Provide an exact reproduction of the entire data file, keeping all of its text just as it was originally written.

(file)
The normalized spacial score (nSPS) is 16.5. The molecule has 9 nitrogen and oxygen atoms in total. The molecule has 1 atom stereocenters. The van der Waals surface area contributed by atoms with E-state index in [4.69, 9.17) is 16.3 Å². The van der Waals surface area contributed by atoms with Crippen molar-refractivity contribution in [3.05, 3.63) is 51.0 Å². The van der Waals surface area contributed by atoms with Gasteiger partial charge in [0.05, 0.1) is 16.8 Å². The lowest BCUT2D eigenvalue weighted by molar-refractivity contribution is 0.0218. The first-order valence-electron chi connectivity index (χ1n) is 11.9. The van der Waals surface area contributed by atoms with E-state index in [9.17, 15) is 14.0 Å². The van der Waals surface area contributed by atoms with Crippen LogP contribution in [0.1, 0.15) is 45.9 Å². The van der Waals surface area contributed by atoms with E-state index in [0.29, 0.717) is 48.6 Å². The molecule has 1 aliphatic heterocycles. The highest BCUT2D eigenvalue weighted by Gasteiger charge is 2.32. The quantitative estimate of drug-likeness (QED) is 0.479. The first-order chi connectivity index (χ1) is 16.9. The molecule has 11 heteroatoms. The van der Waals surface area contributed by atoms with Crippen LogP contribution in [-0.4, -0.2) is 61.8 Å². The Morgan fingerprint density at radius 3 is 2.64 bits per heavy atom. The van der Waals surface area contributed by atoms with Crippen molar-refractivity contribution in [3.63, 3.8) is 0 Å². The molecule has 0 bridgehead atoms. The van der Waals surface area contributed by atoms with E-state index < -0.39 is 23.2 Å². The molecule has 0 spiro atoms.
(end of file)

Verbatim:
The normalized spacial score (nSPS) is 16.5. The molecule has 9 nitrogen and oxygen atoms in total. The molecule has 1 atom stereocenters. The van der Waals surface area contributed by atoms with E-state index in [4.69, 9.17) is 16.3 Å². The van der Waals surface area contributed by atoms with Crippen molar-refractivity contribution in [3.05, 3.63) is 51.0 Å². The van der Waals surface area contributed by atoms with Gasteiger partial charge in [0.05, 0.1) is 16.8 Å². The lowest BCUT2D eigenvalue weighted by molar-refractivity contribution is 0.0218. The first-order valence-electron chi connectivity index (χ1n) is 11.9. The van der Waals surface area contributed by atoms with E-state index in [9.17, 15) is 14.0 Å². The van der Waals surface area contributed by atoms with Crippen LogP contribution in [0.1, 0.15) is 45.9 Å². The van der Waals surface area contributed by atoms with E-state index in [0.29, 0.717) is 48.6 Å². The molecule has 1 aliphatic heterocycles. The highest BCUT2D eigenvalue weighted by Gasteiger charge is 2.32. The quantitative estimate of drug-likeness (QED) is 0.479. The first-order chi connectivity index (χ1) is 16.9. The molecule has 11 heteroatoms. The van der Waals surface area contributed by atoms with Crippen LogP contribution in [-0.4, -0.2) is 61.8 Å². The Morgan fingerprint density at radius 3 is 2.64 bits per heavy atom. The van der Waals surface area contributed by atoms with Crippen molar-refractivity contribution in [3.63, 3.8) is 0 Å². The molecule has 0 bridgehead atoms. The van der Waals surface area contributed by atoms with E-state index < -0.39 is 23.2 Å². The molecule has 0 spiro atoms.